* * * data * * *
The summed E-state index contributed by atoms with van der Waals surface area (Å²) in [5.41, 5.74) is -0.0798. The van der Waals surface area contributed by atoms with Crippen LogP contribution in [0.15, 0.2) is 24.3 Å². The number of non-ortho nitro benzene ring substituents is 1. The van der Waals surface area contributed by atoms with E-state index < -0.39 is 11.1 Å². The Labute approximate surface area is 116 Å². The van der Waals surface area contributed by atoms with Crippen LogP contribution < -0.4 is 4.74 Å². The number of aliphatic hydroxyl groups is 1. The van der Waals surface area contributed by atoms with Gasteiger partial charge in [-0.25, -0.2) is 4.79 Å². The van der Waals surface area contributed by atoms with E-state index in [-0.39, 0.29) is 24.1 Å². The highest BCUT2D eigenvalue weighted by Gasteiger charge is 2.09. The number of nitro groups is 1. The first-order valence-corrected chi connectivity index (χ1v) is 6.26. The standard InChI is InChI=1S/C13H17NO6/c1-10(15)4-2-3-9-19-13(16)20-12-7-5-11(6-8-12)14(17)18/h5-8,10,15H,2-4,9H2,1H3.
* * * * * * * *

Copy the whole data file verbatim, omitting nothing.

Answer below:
The summed E-state index contributed by atoms with van der Waals surface area (Å²) in [5.41, 5.74) is -0.0798. The van der Waals surface area contributed by atoms with Crippen LogP contribution in [0.15, 0.2) is 24.3 Å². The number of non-ortho nitro benzene ring substituents is 1. The van der Waals surface area contributed by atoms with E-state index < -0.39 is 11.1 Å². The Labute approximate surface area is 116 Å². The van der Waals surface area contributed by atoms with Crippen LogP contribution < -0.4 is 4.74 Å². The number of aliphatic hydroxyl groups is 1. The van der Waals surface area contributed by atoms with Gasteiger partial charge in [-0.25, -0.2) is 4.79 Å². The van der Waals surface area contributed by atoms with E-state index in [-0.39, 0.29) is 24.1 Å². The highest BCUT2D eigenvalue weighted by Gasteiger charge is 2.09. The number of nitro groups is 1. The first-order valence-corrected chi connectivity index (χ1v) is 6.26. The standard InChI is InChI=1S/C13H17NO6/c1-10(15)4-2-3-9-19-13(16)20-12-7-5-11(6-8-12)14(17)18/h5-8,10,15H,2-4,9H2,1H3.